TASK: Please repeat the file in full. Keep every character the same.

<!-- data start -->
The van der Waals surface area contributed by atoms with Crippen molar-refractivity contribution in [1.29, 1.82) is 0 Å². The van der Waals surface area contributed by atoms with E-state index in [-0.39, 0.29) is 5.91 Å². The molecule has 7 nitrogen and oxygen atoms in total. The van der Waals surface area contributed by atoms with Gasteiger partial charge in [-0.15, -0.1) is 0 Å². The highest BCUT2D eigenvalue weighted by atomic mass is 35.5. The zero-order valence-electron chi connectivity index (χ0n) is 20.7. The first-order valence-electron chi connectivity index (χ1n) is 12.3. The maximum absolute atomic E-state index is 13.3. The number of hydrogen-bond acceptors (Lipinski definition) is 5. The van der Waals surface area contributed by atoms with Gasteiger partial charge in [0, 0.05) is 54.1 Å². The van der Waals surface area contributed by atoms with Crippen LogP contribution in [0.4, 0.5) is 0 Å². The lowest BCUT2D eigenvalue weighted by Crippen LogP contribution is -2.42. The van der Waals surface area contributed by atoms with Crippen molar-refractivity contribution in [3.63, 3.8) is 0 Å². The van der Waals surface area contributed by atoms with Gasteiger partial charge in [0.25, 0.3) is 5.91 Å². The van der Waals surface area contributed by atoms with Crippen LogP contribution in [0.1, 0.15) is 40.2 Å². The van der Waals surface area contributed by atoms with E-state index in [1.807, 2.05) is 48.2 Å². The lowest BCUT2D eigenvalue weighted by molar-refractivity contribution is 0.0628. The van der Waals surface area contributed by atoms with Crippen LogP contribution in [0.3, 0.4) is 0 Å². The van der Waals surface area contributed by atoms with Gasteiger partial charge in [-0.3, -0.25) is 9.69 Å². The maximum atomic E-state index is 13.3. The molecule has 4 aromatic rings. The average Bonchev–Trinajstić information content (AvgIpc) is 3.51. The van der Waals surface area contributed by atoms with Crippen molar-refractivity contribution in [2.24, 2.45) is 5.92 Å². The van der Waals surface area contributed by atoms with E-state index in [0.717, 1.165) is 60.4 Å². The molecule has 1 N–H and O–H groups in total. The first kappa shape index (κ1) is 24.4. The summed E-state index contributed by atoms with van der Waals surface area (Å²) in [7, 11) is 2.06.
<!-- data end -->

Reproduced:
The van der Waals surface area contributed by atoms with Crippen molar-refractivity contribution in [1.29, 1.82) is 0 Å². The van der Waals surface area contributed by atoms with E-state index in [-0.39, 0.29) is 5.91 Å². The molecule has 7 nitrogen and oxygen atoms in total. The van der Waals surface area contributed by atoms with Gasteiger partial charge in [-0.15, -0.1) is 0 Å². The highest BCUT2D eigenvalue weighted by atomic mass is 35.5. The zero-order valence-electron chi connectivity index (χ0n) is 20.7. The first-order valence-electron chi connectivity index (χ1n) is 12.3. The maximum absolute atomic E-state index is 13.3. The number of hydrogen-bond acceptors (Lipinski definition) is 5. The van der Waals surface area contributed by atoms with Gasteiger partial charge in [0, 0.05) is 54.1 Å². The van der Waals surface area contributed by atoms with Crippen LogP contribution in [0.4, 0.5) is 0 Å². The lowest BCUT2D eigenvalue weighted by Crippen LogP contribution is -2.42. The van der Waals surface area contributed by atoms with Crippen molar-refractivity contribution in [3.63, 3.8) is 0 Å². The van der Waals surface area contributed by atoms with Gasteiger partial charge in [0.25, 0.3) is 5.91 Å². The van der Waals surface area contributed by atoms with Crippen LogP contribution in [0.1, 0.15) is 40.2 Å². The van der Waals surface area contributed by atoms with E-state index in [1.807, 2.05) is 48.2 Å². The lowest BCUT2D eigenvalue weighted by molar-refractivity contribution is 0.0628. The van der Waals surface area contributed by atoms with Crippen LogP contribution in [0.3, 0.4) is 0 Å². The van der Waals surface area contributed by atoms with Gasteiger partial charge in [-0.3, -0.25) is 9.69 Å². The maximum atomic E-state index is 13.3. The molecule has 4 aromatic rings. The average Bonchev–Trinajstić information content (AvgIpc) is 3.51. The van der Waals surface area contributed by atoms with Crippen molar-refractivity contribution in [2.24, 2.45) is 5.92 Å². The van der Waals surface area contributed by atoms with E-state index in [0.717, 1.165) is 60.4 Å². The molecule has 1 N–H and O–H groups in total. The first kappa shape index (κ1) is 24.4. The summed E-state index contributed by atoms with van der Waals surface area (Å²) in [7, 11) is 2.06.